The AHA Lawsuit Against HHS and Its Implications on the 340B Program
August 29, 2022
By Bert Orlov and Danielle Faup
In 2022, the U.S. Supreme Court ruled in favor of hospitals suing the Department of Health and Human Services (“HHS”) concerning nonprofit hospitals' ability to purchase high-cost pharmaceuticals through the 340B Drug Pricing Program. This program requires drug manufacturers to provide significant discounts on high-cost pharmaceuticals to safety-net hospitals—those serving a high level of under-insured patients, particularly Medicaid patients.
The American Hospital Association (“AHA”) brought a lawsuit against HHS Secretary Xavier Becerra for reducing reimbursement rates under the 340B Program. In 2018, HHS reduced Medicare reimbursement subsidies for participating hospitals by nearly 30% ($1.6 billion) for that year. The court rejected those price cuts for critical, but high-cost, drugs such as chemotherapeutics. This decision has significant implications for safety-net providers managing their 340B Programs and emphasizes the ongoing imperative for optimizing performance under 340B.
According to Supreme Court Justice Kavanaugh, who issued the opinion, the court sided with the AHA and other provider groups. “Regardless of the scope of HHS’s authority to ‘adjust’ the average price up or down under the statute, the statute does not grant HHS authority to vary the reimbursement rates by hospital group, unless HHS has conducted the required survey of hospitals’ acquisition costs. Therefore, HHS acted unlawfully by reducing the reimbursement rates for 340B hospitals,” the ruling stated. HHS has two options to be eligible for increasing Medicaid drug prices. It can either conduct the survey mentioned above, which will allow it to vary reimbursement rates by hospital, or it can base rates on the average amount charged by the drug manufacturers, which would be uniform for all health care providers covered under the 340B Program.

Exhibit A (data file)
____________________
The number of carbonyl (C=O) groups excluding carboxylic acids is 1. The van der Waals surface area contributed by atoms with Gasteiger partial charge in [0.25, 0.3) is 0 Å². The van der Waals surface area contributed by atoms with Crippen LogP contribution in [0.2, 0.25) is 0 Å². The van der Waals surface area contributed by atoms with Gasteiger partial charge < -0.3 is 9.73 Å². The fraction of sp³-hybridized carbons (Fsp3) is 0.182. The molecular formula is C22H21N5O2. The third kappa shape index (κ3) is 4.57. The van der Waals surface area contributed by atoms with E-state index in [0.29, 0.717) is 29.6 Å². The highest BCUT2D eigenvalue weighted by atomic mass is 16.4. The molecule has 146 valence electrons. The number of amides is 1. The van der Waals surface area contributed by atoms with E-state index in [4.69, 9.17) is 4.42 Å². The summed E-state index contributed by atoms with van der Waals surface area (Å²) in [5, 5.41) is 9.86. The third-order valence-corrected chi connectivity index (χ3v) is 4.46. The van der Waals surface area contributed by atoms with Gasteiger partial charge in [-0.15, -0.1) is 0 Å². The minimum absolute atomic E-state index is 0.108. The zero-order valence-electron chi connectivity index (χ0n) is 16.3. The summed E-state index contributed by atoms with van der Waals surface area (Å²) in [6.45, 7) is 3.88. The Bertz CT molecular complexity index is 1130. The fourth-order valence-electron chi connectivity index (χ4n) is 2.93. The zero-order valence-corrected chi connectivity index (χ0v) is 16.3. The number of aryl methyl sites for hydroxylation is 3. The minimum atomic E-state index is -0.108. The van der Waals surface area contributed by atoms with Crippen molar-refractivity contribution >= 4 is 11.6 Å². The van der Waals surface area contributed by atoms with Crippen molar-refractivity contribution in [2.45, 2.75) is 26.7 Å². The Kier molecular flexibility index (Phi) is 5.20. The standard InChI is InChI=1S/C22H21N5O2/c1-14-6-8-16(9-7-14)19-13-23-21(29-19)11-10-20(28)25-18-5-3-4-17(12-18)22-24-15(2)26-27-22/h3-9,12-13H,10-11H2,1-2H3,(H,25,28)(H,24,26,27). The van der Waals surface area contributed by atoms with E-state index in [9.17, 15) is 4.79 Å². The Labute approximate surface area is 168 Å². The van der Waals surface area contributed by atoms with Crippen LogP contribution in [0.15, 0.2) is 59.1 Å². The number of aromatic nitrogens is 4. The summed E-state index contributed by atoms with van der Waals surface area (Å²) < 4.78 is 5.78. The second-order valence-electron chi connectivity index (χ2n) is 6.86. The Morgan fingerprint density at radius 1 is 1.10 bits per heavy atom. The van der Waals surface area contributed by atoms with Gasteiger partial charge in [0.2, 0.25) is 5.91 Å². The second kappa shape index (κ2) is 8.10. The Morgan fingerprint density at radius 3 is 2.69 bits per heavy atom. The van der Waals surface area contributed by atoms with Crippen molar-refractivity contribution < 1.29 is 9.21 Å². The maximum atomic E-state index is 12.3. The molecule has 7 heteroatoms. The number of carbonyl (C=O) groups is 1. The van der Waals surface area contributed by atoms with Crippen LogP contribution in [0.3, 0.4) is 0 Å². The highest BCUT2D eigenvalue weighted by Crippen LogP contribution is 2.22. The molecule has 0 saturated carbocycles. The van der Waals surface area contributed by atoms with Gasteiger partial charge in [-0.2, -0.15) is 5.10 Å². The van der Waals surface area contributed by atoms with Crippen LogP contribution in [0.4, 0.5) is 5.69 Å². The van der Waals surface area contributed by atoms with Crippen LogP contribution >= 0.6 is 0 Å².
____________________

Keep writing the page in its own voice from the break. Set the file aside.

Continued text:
For broader context, all the high-cost pharmaceutical purchases by hospitals under the 340B Program have grown from “about $4 billion per year from 2007-09 to $38 billion in 2020, almost 7% of the total U.S. pharmaceutical market. This amount reflects the array of drugs covered by the 340B Program, not the amount of government subsidy. The 340B Program has helped hospitals that serve vulnerable communities achieve a savings of 25% to 50%, according to the Health Resources and Services Administration. In the decision, Justice Kavanaugh wrote that: "Congress, when enacting the statute, was well aware that 340B hospitals paid less for covered prescription drugs. It may be that the reimbursement payments were intended to offset the considerable costs of providing health care to the uninsured and underinsured in low-income and rural communities.” Therefore, HHS, Congress, and the Supreme Court have demonstrated varying levels of control over the nonprofit health care industry.
The implications of this unanimous Supreme Court decision are two-fold. On a micro scale, it denies HHS the ability to arbitrarily change how 340B is implemented within hospitals. If price adjustments are to be made, they will be based on hospital and drug valuation criteria. More broadly, this case reinforces the reality that the government drives health care delivery, especially to underserved populations. As such, providers must continually monitor what is happening within relevant programs.
Overall, the government should be recognized as a critical agent in the delivery of care to underserved populations, and health care providers should stay updated on changes to federal programs, such as 340B. More specifically, 340B providers should optimize their financial performance to achieve savings of between 5% and 10% of their net patient revenue in pharmacy contract revenue, when fully optimized. However, many hospitals underperform, resulting in millions of dollars of lost savings. Key initiatives to improve performance include:
- Select optimal contract pharmacies.
- Optimize qualified eligible locations.
- Identify/maximize third-party administrator claims.
- Ensure that data mapping is complete.
- Conduct ongoing program monitoring rigorously.
Many nonprofit hospitals can achieve millions of dollars in savings thorough an organized and comprehensive assessment of current performance and a coordinated action plan of these initiatives.